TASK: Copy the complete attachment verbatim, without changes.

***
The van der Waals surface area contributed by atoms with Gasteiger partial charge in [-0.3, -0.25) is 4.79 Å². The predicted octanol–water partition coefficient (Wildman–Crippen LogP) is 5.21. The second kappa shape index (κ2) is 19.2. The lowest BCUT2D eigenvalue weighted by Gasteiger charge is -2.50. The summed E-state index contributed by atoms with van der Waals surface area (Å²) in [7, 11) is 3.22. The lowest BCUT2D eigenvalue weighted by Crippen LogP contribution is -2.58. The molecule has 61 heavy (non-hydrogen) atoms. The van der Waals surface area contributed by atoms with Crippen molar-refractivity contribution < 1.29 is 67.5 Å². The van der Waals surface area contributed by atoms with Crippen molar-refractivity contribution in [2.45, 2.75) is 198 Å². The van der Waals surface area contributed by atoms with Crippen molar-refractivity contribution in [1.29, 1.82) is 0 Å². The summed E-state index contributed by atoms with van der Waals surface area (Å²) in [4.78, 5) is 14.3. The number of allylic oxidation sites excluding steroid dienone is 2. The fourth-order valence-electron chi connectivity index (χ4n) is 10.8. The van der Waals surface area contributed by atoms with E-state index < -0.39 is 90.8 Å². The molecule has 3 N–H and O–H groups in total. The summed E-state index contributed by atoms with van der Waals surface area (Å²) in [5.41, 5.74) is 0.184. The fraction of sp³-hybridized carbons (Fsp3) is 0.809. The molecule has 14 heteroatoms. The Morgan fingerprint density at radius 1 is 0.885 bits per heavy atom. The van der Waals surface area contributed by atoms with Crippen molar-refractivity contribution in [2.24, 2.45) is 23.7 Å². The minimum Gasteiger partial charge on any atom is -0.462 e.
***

The van der Waals surface area contributed by atoms with Gasteiger partial charge in [-0.3, -0.25) is 4.79 Å². The predicted octanol–water partition coefficient (Wildman–Crippen LogP) is 5.21. The second kappa shape index (κ2) is 19.2. The lowest BCUT2D eigenvalue weighted by Gasteiger charge is -2.50. The summed E-state index contributed by atoms with van der Waals surface area (Å²) in [7, 11) is 3.22. The lowest BCUT2D eigenvalue weighted by Crippen LogP contribution is -2.58. The molecule has 61 heavy (non-hydrogen) atoms. The van der Waals surface area contributed by atoms with Crippen molar-refractivity contribution < 1.29 is 67.5 Å². The van der Waals surface area contributed by atoms with Crippen molar-refractivity contribution in [2.45, 2.75) is 198 Å². The van der Waals surface area contributed by atoms with Crippen molar-refractivity contribution in [1.29, 1.82) is 0 Å². The summed E-state index contributed by atoms with van der Waals surface area (Å²) in [4.78, 5) is 14.3. The number of allylic oxidation sites excluding steroid dienone is 2. The fourth-order valence-electron chi connectivity index (χ4n) is 10.8. The van der Waals surface area contributed by atoms with E-state index < -0.39 is 90.8 Å². The molecule has 3 N–H and O–H groups in total. The summed E-state index contributed by atoms with van der Waals surface area (Å²) in [5.41, 5.74) is 0.184. The fraction of sp³-hybridized carbons (Fsp3) is 0.809. The molecule has 14 heteroatoms. The Morgan fingerprint density at radius 1 is 0.885 bits per heavy atom. The van der Waals surface area contributed by atoms with Crippen molar-refractivity contribution in [2.24, 2.45) is 23.7 Å². The minimum Gasteiger partial charge on any atom is -0.462 e.